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Supreme Court Holds Flying Debris is a Reportable Incident

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Environmental Bulletin

The Supreme Court of Canada has just released a decision that held that exploding fly-rock that damaged a house and vehicle at a nearby property was governed by Ontario’s Environmental Protection Act (“EPA”).  The Supreme Court also held that, based on the wording of the EPA, it is not necessary for there to be any impact to the natural environment; property damage is sufficient for the purposes of the EPA.

The Flying Rock

The decision arose out of a charge laid against Castonguay Blasting Ltd. (“Castonguay”) in 2007.  Castonguay was conducting blasting operations at a road-widening project in Mamora, Ontario and blast debris (fly-rock) was propelled approximately 90 meters into the air by an explosion.  The fly-rock crashed through the roof of a home and damaged the ceiling, the siding and the eavestroughs.  Some of the fly-rock hit a car, breaking the windshield and damaging the hood of the car.  There was also a significant amount of rock in the yard at the property.  While Castonguay immediately notified both the Ministry of Labour and the Ministry of Transportation of the incident, they did not notify the Ministry of the Environment (“MOE”).

The MOE Prosecutes

The MOE learned of the incident some months later and decided to charge Castonguay with failing to report a discharge of a contaminant into the natural environment, contrary to section 15(1) of the EPA.  Section 15(1) requires that a person who discharges a contaminant into the natural environment forthwith notify the MOE if the discharge causes or is likely to cause an “adverse effect”.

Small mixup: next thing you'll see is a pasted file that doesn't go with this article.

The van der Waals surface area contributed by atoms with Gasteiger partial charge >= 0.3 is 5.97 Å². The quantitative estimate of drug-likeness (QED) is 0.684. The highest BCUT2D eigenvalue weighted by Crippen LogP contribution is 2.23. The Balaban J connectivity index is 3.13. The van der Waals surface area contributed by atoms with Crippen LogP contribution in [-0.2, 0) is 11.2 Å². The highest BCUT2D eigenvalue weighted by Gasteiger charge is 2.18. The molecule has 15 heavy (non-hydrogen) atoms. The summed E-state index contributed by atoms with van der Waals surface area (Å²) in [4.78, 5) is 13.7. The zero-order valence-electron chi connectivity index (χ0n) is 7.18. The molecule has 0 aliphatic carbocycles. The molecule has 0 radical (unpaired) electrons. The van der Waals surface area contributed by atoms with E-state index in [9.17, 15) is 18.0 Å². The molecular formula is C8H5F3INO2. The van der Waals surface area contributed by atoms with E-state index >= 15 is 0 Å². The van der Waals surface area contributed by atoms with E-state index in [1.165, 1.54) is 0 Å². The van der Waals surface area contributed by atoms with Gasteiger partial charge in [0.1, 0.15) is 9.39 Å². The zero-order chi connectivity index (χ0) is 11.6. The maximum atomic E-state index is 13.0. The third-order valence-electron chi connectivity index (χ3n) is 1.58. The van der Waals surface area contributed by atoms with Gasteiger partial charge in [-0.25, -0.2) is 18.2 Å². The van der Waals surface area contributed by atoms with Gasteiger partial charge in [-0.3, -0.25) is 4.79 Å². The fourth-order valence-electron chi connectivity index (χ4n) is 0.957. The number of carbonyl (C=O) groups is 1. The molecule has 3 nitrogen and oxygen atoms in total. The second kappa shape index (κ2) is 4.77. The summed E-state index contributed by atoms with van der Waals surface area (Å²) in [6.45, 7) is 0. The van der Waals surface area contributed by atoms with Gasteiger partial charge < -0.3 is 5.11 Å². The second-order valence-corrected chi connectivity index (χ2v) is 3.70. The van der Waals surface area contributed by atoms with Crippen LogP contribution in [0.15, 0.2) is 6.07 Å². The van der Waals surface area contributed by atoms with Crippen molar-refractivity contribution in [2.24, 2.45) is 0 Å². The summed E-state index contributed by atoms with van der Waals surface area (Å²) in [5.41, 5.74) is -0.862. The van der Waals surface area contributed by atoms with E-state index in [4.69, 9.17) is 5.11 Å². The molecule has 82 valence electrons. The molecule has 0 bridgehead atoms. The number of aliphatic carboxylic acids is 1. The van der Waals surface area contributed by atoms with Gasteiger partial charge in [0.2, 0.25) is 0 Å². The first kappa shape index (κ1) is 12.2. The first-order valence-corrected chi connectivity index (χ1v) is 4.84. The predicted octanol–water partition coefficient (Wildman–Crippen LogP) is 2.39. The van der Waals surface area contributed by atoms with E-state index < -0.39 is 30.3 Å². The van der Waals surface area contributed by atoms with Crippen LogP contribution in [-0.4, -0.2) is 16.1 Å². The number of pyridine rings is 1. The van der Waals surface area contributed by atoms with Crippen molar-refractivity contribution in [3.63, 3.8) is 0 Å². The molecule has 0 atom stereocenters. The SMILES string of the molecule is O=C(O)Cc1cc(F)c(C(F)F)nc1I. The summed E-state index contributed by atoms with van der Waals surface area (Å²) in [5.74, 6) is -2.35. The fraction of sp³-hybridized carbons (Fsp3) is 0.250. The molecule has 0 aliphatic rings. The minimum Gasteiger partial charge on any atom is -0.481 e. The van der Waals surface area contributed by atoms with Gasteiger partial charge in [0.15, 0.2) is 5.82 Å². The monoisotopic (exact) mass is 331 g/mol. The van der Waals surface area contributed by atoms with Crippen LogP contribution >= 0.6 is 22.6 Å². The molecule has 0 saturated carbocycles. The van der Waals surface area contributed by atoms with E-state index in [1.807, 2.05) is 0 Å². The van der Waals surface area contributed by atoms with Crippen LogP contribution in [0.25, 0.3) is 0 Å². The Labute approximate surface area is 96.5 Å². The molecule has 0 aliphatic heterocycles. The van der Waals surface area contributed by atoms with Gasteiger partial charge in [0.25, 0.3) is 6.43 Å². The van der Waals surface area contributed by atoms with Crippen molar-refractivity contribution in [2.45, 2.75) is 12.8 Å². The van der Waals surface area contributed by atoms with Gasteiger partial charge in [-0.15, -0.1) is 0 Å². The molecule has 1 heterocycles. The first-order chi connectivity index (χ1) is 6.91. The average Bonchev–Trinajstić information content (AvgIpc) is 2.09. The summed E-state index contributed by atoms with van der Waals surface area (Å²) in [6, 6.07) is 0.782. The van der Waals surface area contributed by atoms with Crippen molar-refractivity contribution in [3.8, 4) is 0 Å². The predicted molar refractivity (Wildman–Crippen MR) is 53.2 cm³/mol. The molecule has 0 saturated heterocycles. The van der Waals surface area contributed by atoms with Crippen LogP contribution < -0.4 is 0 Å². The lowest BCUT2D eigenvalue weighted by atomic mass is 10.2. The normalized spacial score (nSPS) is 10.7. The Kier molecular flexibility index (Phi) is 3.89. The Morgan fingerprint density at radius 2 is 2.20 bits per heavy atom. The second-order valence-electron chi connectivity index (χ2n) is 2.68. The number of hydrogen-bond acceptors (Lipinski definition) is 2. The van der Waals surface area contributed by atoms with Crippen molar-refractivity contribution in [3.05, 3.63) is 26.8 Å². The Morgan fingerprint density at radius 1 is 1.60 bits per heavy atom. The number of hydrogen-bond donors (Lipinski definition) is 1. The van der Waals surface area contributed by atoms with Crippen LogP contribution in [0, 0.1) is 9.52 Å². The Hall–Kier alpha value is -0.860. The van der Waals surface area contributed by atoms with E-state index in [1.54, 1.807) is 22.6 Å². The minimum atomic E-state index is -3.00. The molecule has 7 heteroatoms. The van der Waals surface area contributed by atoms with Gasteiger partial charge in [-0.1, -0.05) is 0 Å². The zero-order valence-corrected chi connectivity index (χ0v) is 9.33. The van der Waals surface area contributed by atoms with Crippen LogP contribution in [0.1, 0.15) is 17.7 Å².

At trial, the Court dismissed the charge on the basis that section 15(1) of the EPA was not intended to apply to discharges that only damage property, absent some impairment of air, land, or water.  The Court indicated that, in order for the EPA to apply, there must be an “environmental event” and that fly-rock was not a contaminant.

The MOE Appeals the Dismissal at Trial

The MOE appealed the dismissal at trial and the decision was reversed.  The Court concluded that there was nothing in the EPA that limits its application to only the “natural environment” or “environmental events”.  The Court held that the trial court made an error of law by placing such a limitation on the plain wording of the EPA and its definitions.

Castonguay Appeals the Conviction

This decision and the conviction were appealed to the Ontario Court of Appeal in 2011.  The appeal was dismissed, but there was a conflict between the majority and dissent decisions of the Court of Appeal regarding the scope of the definition of “adverse effect” under the EPA and the implications of the Supreme Court of Canada’s decision in Ontario v. Canadian Pacific Ltd..  The Canadian Pacific decision held that, in interpreting the definition of “adverse effect”, “trivial or minimal threats to the environment” were excluded.  The question was whether this exclusion applied to all parts of the definition of “adverse effect”, or only the one considered by Supreme Court of Canada in the Canadian Pacific case.

The majority of the Court of Appeal took the position that an impact on the natural environment was not a requirement for each of the enumerated forms of “adverse effect” under the EPA.  Damage to property is, in and of itself, an “adverse effect” to which the EPA applies if the damage is caused by the discharge of a contaminant.

Is Flying Rock Really Governed by the EPA?